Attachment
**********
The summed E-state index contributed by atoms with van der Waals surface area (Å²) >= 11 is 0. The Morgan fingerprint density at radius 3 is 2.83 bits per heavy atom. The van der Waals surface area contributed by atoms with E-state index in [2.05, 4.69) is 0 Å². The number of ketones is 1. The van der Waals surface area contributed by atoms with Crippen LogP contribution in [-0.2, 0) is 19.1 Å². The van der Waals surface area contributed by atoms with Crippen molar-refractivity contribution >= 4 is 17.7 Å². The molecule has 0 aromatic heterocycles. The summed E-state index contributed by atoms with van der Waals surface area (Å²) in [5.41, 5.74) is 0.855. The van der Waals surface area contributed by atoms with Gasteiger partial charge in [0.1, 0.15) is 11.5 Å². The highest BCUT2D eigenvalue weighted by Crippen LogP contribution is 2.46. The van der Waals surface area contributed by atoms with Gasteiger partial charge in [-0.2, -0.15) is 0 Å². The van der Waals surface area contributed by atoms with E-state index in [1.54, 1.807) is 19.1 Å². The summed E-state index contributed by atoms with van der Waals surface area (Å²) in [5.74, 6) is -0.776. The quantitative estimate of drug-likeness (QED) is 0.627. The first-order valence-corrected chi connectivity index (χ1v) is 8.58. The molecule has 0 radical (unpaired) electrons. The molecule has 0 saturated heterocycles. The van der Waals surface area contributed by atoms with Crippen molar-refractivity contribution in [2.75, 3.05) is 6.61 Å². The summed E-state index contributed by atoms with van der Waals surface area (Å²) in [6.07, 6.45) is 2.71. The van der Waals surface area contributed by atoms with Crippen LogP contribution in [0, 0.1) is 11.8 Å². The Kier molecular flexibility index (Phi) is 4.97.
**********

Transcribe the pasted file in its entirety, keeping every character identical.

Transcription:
The summed E-state index contributed by atoms with van der Waals surface area (Å²) >= 11 is 0. The Morgan fingerprint density at radius 3 is 2.83 bits per heavy atom. The van der Waals surface area contributed by atoms with E-state index in [2.05, 4.69) is 0 Å². The number of ketones is 1. The van der Waals surface area contributed by atoms with Crippen LogP contribution in [-0.2, 0) is 19.1 Å². The van der Waals surface area contributed by atoms with Crippen molar-refractivity contribution >= 4 is 17.7 Å². The molecule has 0 aromatic heterocycles. The summed E-state index contributed by atoms with van der Waals surface area (Å²) in [5.41, 5.74) is 0.855. The van der Waals surface area contributed by atoms with Gasteiger partial charge in [0.1, 0.15) is 11.5 Å². The highest BCUT2D eigenvalue weighted by Crippen LogP contribution is 2.46. The van der Waals surface area contributed by atoms with Gasteiger partial charge in [-0.2, -0.15) is 0 Å². The van der Waals surface area contributed by atoms with E-state index in [1.54, 1.807) is 19.1 Å². The summed E-state index contributed by atoms with van der Waals surface area (Å²) in [5.74, 6) is -0.776. The quantitative estimate of drug-likeness (QED) is 0.627. The first-order valence-corrected chi connectivity index (χ1v) is 8.58. The molecule has 0 radical (unpaired) electrons. The molecule has 0 saturated heterocycles. The van der Waals surface area contributed by atoms with Crippen molar-refractivity contribution in [2.75, 3.05) is 6.61 Å². The summed E-state index contributed by atoms with van der Waals surface area (Å²) in [6.07, 6.45) is 2.71. The van der Waals surface area contributed by atoms with Crippen LogP contribution in [0, 0.1) is 11.8 Å². The Kier molecular flexibility index (Phi) is 4.97.